• to the deferred amounts, and earnings thereon, when they are later paid to the participant. This is true regardless of how many years may have passed between the time when FICA taxes were properly payable on the deferred amounts and when the deferred amounts are paid. As described in greater detail under "Practical Considerations" below, this result could generate a significantly greater amount of FICA taxes than if the special FICA timing rule had been followed. "EARNINGS" UNDER THE NONDUPLICATION RULE Under the nonduplication rule, amounts are deemed "earnings" eligible for exclusion from FICA taxes at the time of payment only to the extent they (1) are based on the performance of a predetermined actual investment or (2) do not exceed a reasonable rate of interest. Pre-Determined Actual Investment Performance. Applicable Treasury Regulations provide that the rate of return on a predetermined actual investment for any period means the rate of total return (including increases or decreases in fair market value) that would apply if the account balance were, during the applicable period, actually invested in one or more investments that are identified in accordance with the plan before the beginning of the period (regardless of whether assets are actually invested in that manner). This means of crediting earnings is probably the most popular method of crediting earnings under nonqualified deferred compensation plans, whereby participants are permitted to select among various hypothetical investment options offered by the employer, which may, for example, be those available under a variable life insurance contract or pursuant to a mutual fund platform. Reasonable Rate of Interest. The regulations do not define a "reasonable" rate of interest, but do indicate that the creditworthiness of the employer is not a factor that can be taken into account in determining the reasonableness. Thus, the better view is probably that a reasonable rate of interest is one that the participant could expect to earn in the market on a fixed return investment. If earnings are not determined by reference to a predetermined actual investment and exceed a reasonable rate of interest, the amount in excess of the midterm applicable federal rate is considered an additional deferral under the plan, subject to FICA taxation at the time it is credited or, if later, when the participant becomes vested in his or her plan account. Caution: The applicable Treasury Regulations provide that amounts credited to a participant's account will not be treated as based on a predetermined actual investment, if there is a floor on the amount that will be credited for any period, even if that floor is zero (i.e., the plan merely protects the participant against any investment losses). Thus, such a guarantee should not be used unless the employer and the plan participant are willing to be exposed to additional FICA wages if amounts credited to the account for a period under the earnings arrangement exceeds the midterm AFR. PRACTICAL CONSIDERATIONS When applicable, it is critical that employers maintaining NQDC plans comply with the special FICA timing rule to avoid adverse tax consequences. Although the special FICA timing rule does not defer the timing of FICA taxation, an employer's failure to properly withhold and pay FICA taxes on amounts deferred under a non-account balance (e.g., defined benefit) plan in accordance with the special rule likely results in significantly higher FICA tax burdens for the participant and the employer. First, otherwise FICA-excluded plan earnings become subject to FICA tax. Second, and more significantly, if the deferred compensation amount is not taken into account pursuant to the special FICA timing rule, then each subsequent annual payment of the participant's
  • deferred compensation benefit will be subject to Social Security taxes (at 6.2% on up to the Social Security wage base for the year of payment) and Medicare taxes (at 1.45% [2] on the full amount), as opposed to a single payment of these taxes on the deferred amount based on the special timing rule and the Social Security wage base then in effect. To illustrate, assume that in 2014: (1) a non-married participant earns $200,000 in wages, (2) the participant's benefit under a defined benefit plan first becomes reasonably ascertainable, and (3) the amount the participant has deferred under the plan equals $1 million: * If the deferred compensation is taken into account in determining the participant's FICA taxes for 2014 pursuant to the special FICA timing rule, both the participant's wages and deferred compensation amount would be subject to Medicare taxes (equal to approximately $26,400)[3], but only $117,000 of the participant's wages would be subject to Social Security taxes (equal to approximately $7,254).[4] Thus, $83,000 of excess wages and the $1 million of deferred compensation would be excluded from Social Security taxation. In addition, the participant will never owe any further Social Security or Medicare taxes with respect to that deferred compensation amount (or earnings thereon) when paid as an annual benefit. * In contrast, if the special FICA timing rule is not applied in 2014 and the participant later receives an annual benefit payment of $100,000 (and earns no other wages), the participant (and the employer) would pay total FICA taxes of $7,650 ($6,200 in Social Security taxes and $1,450 in Medicare taxes) each year during which the participant receives a benefit under the plan. No amount of the payments would escape Social Security taxation. TAKE AWAYS * Fulcrum Partners can help its clients fully understand the special rules applicable to NQDC plans for FICA tax compliance and provide the tools for the client to make any necessary adjustments to payroll and related systems to accommodate these rules. * Confirming the proper crediting of "earnings" under a NQDC plan will help minimize the amount subject to FICA taxation. * Further, although the applicable rules generally do not defer FICA taxation on NQDC benefits, ensuring FICA taxation on NQDC amounts occurs upon deferral or vesting, as opposed to when paid, should minimize the total FICA taxes owed with respect to the NQDC amounts overall. NOTES _______________ [1] Note that there is an additional rule that allows an employer to take amounts deferred under non- account balance plans into account for FICA tax purposes before they are reasonably ascertainable, if a "true-up" calculation is done at the time the amount deferred does become reasonably ascertainable. Given the actuarial complexity and expense involved in this approach, employers rarely take advantage of this rule. [2] Plus an additional 0.9% Medicare tax on wages in excess of $200,000 (single filer) or $250,000 (married, joint filers). [3] Represents 1.45% of $1.2 million, plus the additional 0.9% Medicare tax on wages in excess of $200,000 (for a single filer). [4] 6.2% of $117,000.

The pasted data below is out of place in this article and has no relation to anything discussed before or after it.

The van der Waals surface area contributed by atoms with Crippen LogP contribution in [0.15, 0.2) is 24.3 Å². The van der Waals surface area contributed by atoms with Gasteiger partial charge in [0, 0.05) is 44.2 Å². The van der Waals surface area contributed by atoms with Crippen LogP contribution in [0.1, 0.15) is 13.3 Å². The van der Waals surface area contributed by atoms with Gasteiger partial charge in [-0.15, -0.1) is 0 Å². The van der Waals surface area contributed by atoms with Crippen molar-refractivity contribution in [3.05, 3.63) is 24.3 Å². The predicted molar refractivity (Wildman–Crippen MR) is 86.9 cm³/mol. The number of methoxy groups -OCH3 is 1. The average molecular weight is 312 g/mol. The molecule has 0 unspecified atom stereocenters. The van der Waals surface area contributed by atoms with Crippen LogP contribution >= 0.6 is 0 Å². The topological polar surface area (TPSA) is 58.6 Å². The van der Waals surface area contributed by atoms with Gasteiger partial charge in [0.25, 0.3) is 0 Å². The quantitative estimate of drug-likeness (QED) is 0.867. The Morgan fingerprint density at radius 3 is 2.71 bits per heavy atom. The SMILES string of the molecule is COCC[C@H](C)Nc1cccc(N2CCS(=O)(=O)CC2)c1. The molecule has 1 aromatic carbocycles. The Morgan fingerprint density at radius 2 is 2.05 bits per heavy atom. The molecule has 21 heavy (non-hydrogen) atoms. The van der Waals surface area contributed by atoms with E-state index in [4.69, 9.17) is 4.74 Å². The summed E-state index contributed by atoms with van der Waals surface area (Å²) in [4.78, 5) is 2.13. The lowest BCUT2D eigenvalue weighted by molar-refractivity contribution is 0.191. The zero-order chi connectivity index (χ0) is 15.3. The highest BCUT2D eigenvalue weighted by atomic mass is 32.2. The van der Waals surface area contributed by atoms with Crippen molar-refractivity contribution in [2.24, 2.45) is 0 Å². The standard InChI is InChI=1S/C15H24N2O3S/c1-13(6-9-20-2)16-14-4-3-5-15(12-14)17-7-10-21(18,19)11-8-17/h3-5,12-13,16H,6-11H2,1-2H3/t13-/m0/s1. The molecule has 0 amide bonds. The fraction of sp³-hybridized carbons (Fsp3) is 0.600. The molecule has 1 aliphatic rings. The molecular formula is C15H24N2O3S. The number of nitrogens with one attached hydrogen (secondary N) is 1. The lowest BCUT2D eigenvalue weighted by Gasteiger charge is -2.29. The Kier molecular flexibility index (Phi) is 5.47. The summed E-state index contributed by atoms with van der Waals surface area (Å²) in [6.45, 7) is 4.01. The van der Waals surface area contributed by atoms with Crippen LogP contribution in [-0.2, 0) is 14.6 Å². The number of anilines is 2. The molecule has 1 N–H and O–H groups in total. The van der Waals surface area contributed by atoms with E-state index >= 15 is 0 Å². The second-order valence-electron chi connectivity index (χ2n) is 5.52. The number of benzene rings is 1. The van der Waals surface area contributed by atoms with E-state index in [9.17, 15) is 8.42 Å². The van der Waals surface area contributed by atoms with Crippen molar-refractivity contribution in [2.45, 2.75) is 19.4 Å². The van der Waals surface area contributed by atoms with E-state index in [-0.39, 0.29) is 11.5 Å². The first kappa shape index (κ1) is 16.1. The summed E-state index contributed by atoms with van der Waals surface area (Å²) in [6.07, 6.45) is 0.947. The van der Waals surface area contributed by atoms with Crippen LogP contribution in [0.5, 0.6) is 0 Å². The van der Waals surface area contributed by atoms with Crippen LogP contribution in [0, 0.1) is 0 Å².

• For more information about the topic, please contact press@fulcrumpartnersllc.com. About Fulcrum Partners LLC : Fulcrum Partners LLC is the nation's leading and largest executive benefits consultancy. It's consultants focus on an integrated approach to the design, financing and plan administration of executive benefit programs. Fulcrum Partners offers its clients a unique combination of industry experts with diverse skill sets, targeted experience, and in-depth expertise in executive compensation and benefits consulting. Fulcrum Partners is a wholly independent, member- owned firm dedicated to help clients enhance their Total Rewards Strategy. About AALU: The AALU's mission to promote, preserve and protect advanced life insurance planning for the benefit of our members, their clients, the industry and the general public reflects each of our primary issue priorities. Contact: Fulcrum Partners Bruce Brownell 904.296.2563 press@fulcrumpartnersllc.com AALU James Lee 703.641.8128 lee@aalu.org ________________________________________ DISCLAIMER In order to comply with requirements imposed by the IRS which may apply to the Washington Report as distributed or as re-circulated by our members, please be advised of the following: THE ABOVE ADVICE WAS NOT INTENDED OR WRITTEN TO BE USED, AND IT CANNOT BE USED, BY YOU FOR THE PURPOSES OF AVOIDING ANY PENALTY THAT MAY BE IMPOSED BY THE INTERNAL REVENUE SERVICE. In the event that this Washington Report is also considered to be a "marketed opinion" within the meaning of the IRS guidance, then, as required by the IRS, please be further advised of the following: THE ABOVE ADVICE WAS NOT WRITTEN TO SUPPORT THE PROMOTIONS OR MARKETING OF THE TRANSACTIONS OR MATTERS ADDRESSED BY THE WRITTEN ADVICE, AND, BASED ON THE PARTICULAR CIRCUMSTANCES, YOU SHOULD SEEK ADVICE FROM AN INDEPENDENT TAX ADVISOR.
  • Securities Offered Through ValMark Securities, Inc. Member FINRA, SIPC, 130 Springside Drive, Suite 300 Akron, Ohio 44333-2431* 1-800-765-5201. Fulcrum Partners LLC is a separate entity from ValMark Securities, Inc.